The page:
“One sings for you with the hand”: gestures in Old Kingdom musical ensemble scenes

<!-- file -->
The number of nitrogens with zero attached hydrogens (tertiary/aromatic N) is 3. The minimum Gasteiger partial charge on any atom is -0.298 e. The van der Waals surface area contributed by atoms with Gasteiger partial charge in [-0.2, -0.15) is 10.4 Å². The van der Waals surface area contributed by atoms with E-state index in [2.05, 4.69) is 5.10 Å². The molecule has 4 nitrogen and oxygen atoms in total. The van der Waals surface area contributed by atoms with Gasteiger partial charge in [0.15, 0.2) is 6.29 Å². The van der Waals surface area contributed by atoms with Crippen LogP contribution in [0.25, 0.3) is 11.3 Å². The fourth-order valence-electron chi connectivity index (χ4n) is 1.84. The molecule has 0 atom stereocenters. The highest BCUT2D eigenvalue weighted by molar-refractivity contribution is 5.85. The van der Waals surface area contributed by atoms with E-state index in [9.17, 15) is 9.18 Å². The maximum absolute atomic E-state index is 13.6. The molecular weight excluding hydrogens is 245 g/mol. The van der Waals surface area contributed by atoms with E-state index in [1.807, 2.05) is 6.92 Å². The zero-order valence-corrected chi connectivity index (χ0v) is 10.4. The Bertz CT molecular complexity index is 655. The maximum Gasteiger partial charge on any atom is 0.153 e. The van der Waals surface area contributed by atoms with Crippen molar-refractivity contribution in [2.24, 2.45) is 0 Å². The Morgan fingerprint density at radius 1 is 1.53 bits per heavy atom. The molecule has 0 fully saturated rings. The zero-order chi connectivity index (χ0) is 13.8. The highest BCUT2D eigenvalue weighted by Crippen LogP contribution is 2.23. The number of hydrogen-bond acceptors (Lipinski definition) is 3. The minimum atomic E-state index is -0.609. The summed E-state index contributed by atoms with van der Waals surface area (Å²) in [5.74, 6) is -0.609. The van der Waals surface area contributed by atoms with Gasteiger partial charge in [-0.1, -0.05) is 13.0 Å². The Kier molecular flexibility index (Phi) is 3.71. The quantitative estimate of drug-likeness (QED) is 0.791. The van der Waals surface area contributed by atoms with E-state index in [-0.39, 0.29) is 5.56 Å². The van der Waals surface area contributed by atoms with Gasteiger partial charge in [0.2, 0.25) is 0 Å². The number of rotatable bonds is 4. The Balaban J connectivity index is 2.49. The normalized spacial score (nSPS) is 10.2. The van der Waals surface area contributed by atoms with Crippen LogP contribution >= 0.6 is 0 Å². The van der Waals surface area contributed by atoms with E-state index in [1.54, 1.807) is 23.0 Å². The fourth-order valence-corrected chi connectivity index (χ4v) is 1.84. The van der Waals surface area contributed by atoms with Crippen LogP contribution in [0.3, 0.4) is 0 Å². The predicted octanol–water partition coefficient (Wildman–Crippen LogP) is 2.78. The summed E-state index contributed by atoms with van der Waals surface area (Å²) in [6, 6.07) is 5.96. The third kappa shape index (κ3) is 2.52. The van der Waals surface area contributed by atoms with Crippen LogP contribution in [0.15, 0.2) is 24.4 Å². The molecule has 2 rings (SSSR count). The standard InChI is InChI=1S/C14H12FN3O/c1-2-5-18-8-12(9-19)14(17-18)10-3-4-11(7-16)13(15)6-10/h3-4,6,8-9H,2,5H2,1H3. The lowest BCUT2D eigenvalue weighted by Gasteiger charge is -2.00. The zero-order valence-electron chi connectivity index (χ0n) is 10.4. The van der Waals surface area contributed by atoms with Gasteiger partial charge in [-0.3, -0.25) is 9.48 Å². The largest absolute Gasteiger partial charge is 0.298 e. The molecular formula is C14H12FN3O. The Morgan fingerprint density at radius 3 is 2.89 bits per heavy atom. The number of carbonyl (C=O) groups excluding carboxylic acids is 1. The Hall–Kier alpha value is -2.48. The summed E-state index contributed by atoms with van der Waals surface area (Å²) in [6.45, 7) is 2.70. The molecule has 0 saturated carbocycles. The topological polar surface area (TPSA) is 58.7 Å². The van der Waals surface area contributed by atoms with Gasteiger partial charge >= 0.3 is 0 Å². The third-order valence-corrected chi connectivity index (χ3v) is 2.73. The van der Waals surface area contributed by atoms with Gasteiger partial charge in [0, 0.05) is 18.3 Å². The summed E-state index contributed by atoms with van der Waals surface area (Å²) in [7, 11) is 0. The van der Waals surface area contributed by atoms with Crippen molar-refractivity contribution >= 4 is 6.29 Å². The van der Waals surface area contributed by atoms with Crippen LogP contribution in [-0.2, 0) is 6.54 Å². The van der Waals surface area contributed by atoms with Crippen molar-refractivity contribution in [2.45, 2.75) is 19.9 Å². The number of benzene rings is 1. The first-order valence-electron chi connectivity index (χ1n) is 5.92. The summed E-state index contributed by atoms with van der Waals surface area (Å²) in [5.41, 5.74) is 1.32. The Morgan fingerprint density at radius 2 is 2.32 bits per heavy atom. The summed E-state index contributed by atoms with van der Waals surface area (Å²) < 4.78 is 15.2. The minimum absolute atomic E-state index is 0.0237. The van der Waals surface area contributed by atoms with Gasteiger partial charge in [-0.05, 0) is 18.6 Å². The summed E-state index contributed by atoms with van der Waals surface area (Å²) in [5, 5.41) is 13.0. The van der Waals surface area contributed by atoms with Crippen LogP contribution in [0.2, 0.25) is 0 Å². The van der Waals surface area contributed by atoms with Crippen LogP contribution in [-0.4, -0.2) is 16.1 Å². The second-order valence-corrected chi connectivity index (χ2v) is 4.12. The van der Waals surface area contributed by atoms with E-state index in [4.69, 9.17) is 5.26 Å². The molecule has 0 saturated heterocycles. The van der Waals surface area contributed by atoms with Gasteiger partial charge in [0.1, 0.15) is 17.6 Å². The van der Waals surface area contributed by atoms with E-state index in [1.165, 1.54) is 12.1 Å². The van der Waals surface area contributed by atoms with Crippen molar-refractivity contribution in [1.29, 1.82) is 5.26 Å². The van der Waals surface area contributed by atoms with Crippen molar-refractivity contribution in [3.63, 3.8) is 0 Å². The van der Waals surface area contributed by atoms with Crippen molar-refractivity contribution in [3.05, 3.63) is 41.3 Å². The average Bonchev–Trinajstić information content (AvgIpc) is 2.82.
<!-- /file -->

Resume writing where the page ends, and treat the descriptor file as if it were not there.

In the Old Kingdom (c. 2686-2181 BC) musical ensemble scenes were frequently depicted on elite tomb walls. The most intriguing musician in these ensembles was the one who gestures to the instrumentalists: the singer-chironomist. Throughout the twentieth century, scholars (most notably Hans Hickmann) argued that these gestures were representative of a musical practice known as chironomy: a system of hand-signs, and a type of conducting, used by a musician to indicate melody and rhythm. Previous scholars in the disciplines of musicology as well as Egyptology have hypothesised the musical significance and musical meaning of these gestures. But until now there has been no study which comprehensively classifies and categorises the gestures according to their visual characteristics. This study combines an art historical approach with a digital humanities approach, establishing a digital database for a corpus of 101 musical ensemble scenes from the Old Kingdom. Using the 229 individual hand signs which have been identified from 140 singer-chironomists, this study establishes a typology of gestures. The study identified three types of gesture (general, special, and unique), and a total of 17 individual signs. The digital database has facilitated effective and reliable quantitative analysis of the gestures and gesture combinations, statistically revealing unique characteristics for many of the signs. The study also demonstrates the possibility for qualitative analysis based on its findings, namely through hypothesising that in a select number of scenes, the tomb owner was an active participant in the musical ensemble, and that successive figures of singer-chironomists represent a lapse of time and thus movement. The study provides the necessary foundation for facilitating future research into the musical significance and musical meaning of the gestures, and sheds new light onto the nature of Old Kingdom music and the practice of ancient Egyptian chironomy.